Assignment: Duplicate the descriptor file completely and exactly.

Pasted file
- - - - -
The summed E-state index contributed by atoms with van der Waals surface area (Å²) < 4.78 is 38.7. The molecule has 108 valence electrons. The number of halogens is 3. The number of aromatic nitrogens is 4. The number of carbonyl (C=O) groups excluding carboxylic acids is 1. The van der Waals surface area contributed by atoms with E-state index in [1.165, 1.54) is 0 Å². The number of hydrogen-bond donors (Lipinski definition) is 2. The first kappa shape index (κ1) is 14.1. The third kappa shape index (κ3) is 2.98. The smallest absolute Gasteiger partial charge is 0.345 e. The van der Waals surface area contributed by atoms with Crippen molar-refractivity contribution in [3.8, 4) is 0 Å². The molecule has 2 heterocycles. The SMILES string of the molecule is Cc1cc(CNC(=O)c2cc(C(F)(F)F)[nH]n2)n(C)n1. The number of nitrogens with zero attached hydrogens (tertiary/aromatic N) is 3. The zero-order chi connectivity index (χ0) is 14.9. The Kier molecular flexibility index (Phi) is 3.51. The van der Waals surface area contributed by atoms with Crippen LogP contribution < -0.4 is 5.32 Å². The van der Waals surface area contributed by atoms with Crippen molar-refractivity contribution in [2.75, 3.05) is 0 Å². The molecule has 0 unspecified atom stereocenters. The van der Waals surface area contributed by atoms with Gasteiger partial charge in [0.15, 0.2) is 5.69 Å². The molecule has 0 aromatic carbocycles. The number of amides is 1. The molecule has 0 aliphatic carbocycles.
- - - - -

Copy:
The summed E-state index contributed by atoms with van der Waals surface area (Å²) < 4.78 is 38.7. The molecule has 108 valence electrons. The number of halogens is 3. The number of aromatic nitrogens is 4. The number of carbonyl (C=O) groups excluding carboxylic acids is 1. The van der Waals surface area contributed by atoms with E-state index in [1.165, 1.54) is 0 Å². The number of hydrogen-bond donors (Lipinski definition) is 2. The first kappa shape index (κ1) is 14.1. The third kappa shape index (κ3) is 2.98. The smallest absolute Gasteiger partial charge is 0.345 e. The van der Waals surface area contributed by atoms with Crippen molar-refractivity contribution in [3.8, 4) is 0 Å². The molecule has 2 heterocycles. The SMILES string of the molecule is Cc1cc(CNC(=O)c2cc(C(F)(F)F)[nH]n2)n(C)n1. The number of nitrogens with zero attached hydrogens (tertiary/aromatic N) is 3. The zero-order chi connectivity index (χ0) is 14.9. The Kier molecular flexibility index (Phi) is 3.51. The van der Waals surface area contributed by atoms with Crippen LogP contribution < -0.4 is 5.32 Å². The van der Waals surface area contributed by atoms with Crippen molar-refractivity contribution in [2.75, 3.05) is 0 Å². The molecule has 0 unspecified atom stereocenters. The van der Waals surface area contributed by atoms with Gasteiger partial charge in [0.15, 0.2) is 5.69 Å². The molecule has 0 aromatic carbocycles. The number of amides is 1. The molecule has 0 aliphatic carbocycles.